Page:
Aims: The aim of this study was to create a new version of the PentaFOLD algorithm and to test its performance experimentally in several proteins and peptides.
Background: Synthetic vaccines can cause production of neutralizing antibodies only in case if short peptides form the same secondary structure as fragments of full-length proteins. The Penta- FOLD 3.0 algorithm was designed to check stability of alpha helices, beta strands, and random coils using several propensity scales obtained during analysis of 1730 3D structures of proteins.
Objective: The algorithm has been tested in the three peptides known to keep the secondary structure of the corresponding fragments of full-length proteins: the NY25 peptide from the Influenza H1N1 hemagglutinin, the SF23 peptide from the diphtheria toxin, the NQ21 peptide from the HIV1 gp120; as well as in the CC36 peptide from the human major prion protein.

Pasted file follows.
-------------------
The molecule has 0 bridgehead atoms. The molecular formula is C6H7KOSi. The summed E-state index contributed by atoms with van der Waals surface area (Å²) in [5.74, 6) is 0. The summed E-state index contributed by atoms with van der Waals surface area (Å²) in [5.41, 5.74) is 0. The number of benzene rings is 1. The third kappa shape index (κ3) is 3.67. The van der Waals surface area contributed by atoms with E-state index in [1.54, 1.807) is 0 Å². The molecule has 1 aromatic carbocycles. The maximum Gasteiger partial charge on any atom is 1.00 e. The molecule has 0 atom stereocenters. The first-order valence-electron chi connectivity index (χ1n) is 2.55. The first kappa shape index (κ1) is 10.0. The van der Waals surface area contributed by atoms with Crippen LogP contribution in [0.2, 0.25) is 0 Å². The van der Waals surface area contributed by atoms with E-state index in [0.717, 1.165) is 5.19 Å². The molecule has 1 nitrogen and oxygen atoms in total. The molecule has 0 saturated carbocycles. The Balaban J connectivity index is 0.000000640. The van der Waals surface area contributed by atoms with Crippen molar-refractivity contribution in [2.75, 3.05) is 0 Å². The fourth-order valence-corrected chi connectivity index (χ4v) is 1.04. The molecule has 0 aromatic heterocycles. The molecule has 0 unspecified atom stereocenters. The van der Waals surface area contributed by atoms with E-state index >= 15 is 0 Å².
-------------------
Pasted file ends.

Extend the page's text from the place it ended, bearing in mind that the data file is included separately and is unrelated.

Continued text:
Methods: Affine chromatography for antibodies against peptides accompanied by circular dichroism and fluorescence spectroscopy were used to check the predictions of the algorithm.
Results: Immunological experiments showed that all abovementioned peptides are more or less immunogenic in rabbits. The fact that antibodies against the NY25, the SF23, and the NQ21 form stable complexes with corresponding full-length proteins has been confirmed by affine chromatography. The surface of SARS CoV-2 spike receptor-binding domain interacting with hACE2 has been shown to be unstable according to the results of the PentaFOLD 3.0.
Conclusion: The PentaFOLD 3.0 algorithm (http://chemres.bsmu.by/PentaFOLD30.htm) can be used with the aim to design vaccine peptides with stable secondary structure elements.
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